One of the most interesting projects I have ever worked on was in college. I was taking a fascinating course called “The Philosophy of Science” in which we learned a lot about evolutionary game theory and other scientific/mathematic techniques of testing theories. (You can check out the current syllabus on the Rutgers Web site.)
My project was to use software to model a scientific theory in order to test it. I ended up using a package called StarLogo. StarLogo’s latest incarnation, StarLogo TNG 1.0, was just released, so I thought I would share my experiences with the older version.
The assignment: Test Gordon’s theory
I was assigned to read Ants at Work: How an Insect Society is Organized by Deborah Gordon. Then, I had to model the central hypothesis of the book as precisely as possible in software, and see if implementing the theory as described in software would result in a close approximation to what was being studied.
Gordon theorizes there is no centralized management of ant colonies and that ants release pheromones indicating what task they are performing. When an idle ant detects a “work pheromone,” they follow the chemical trail and try to perform the same type of work. It is an elegant theory that neatly fit the observed behavior.
As a result, the model that I followed was a cellular automaton system. In such a model, there is no “master program” that controls things, but a number of independent agents that all run the same code (or agents grouped by “species”). Each agent is essentially its own program, and you study the interactions of the agent with other agents and the environment.
StarLogo provided a framework for this project. It established the idea of a “world” composed of “patches” (think of pixels in a bitmap) that could be assigned properties. The “agents” were called “turtles” (due to its roots in Logo) and were given code to execute. It also provided UI elements, including sliders to adjust environmental factors, a pause/play button, output windows, and visual display of the patches. When running, it operated in iterations; the main routine of each turtle was run once per iteration, and any actions that were taken were executed simultaneous, so each turtle made their decisions in an identical environment.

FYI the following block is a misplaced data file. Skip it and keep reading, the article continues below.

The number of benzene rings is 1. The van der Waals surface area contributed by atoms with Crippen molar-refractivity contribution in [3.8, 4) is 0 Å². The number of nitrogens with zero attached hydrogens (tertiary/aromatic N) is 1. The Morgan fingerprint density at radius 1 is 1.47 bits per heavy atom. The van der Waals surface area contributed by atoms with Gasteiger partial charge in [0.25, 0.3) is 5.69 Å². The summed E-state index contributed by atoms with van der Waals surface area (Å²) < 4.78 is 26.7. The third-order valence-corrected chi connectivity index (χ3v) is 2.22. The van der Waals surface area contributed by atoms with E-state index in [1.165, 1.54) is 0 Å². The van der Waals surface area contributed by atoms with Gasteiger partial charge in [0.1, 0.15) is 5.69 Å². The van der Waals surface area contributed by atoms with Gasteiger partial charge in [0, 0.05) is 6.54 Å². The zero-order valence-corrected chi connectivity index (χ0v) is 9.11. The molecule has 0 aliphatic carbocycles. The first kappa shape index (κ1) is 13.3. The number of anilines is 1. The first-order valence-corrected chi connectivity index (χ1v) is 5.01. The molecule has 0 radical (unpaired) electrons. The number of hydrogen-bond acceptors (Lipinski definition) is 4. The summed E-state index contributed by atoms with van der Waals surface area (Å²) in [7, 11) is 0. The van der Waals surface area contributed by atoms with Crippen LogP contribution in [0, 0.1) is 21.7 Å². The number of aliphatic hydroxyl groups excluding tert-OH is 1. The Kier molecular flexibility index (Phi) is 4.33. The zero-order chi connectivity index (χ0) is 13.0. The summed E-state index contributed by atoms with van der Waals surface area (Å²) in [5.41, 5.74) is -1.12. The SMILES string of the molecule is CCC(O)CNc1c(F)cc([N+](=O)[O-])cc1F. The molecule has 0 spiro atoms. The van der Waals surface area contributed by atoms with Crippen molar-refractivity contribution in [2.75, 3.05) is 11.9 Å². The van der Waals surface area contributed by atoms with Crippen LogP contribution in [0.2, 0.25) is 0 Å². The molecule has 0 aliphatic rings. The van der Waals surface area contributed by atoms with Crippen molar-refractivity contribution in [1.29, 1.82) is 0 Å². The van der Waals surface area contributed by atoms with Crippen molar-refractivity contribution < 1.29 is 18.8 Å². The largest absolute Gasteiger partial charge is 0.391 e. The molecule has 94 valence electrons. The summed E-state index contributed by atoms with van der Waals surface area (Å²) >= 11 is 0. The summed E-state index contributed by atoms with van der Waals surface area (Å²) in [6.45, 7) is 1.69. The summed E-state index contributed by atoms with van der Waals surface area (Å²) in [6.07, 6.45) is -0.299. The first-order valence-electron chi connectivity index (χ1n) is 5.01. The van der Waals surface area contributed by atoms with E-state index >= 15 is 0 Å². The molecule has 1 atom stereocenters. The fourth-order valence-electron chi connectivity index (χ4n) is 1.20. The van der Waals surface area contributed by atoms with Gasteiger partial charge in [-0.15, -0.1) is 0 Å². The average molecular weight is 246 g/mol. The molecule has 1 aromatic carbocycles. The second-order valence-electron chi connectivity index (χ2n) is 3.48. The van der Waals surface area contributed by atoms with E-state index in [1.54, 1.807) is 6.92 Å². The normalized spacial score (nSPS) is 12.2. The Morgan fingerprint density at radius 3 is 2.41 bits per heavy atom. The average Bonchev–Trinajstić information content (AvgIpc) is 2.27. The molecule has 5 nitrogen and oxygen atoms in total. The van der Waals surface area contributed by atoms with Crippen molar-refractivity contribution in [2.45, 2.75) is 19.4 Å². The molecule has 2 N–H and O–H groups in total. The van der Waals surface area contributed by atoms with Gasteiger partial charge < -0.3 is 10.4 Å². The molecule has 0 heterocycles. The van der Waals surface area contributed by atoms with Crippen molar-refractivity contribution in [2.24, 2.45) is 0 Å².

The result: A flaw in the theory
Using StarLogo, I discovered that Gordon’s theory had a critical flaw. It was essentially a perpetual motion machine, but nothing was providing the initial energy. In other words, if all ants do what other ants are doing, they all remain idle unless one ant starts doing something for some reason external to the model. By modifying my code to simulate an artificial stimulus (having a random number of ants at start up automatically be assigned a task), I resolved the problem, and the model worked precisely as expected.
StarLogo was a great tool for this kind of work. It freed me from having to worry about any of the programming other than modeling the relationship between the ants and their world (the turtles and patches). It was also a snap to hook the UI elements to the model. Overall, the documentation was good enough to get me going.
Check out StarLogo TNG
I haven’t looked at StarLogo much since then, but I stayed on the mailing list. So, when I saw that version 1.0 of StarLogo TNG was released, it sparked this flood of good memories.
If you have a need for a modeling tool like this, go ahead and give StarLogo TNG a look.
Disclosure of Justin’s industry affiliations: Justin James has a working arrangement with Microsoft to write an article for MSDN Magazine. He also has a contract with Spiceworks to write product buying guides.
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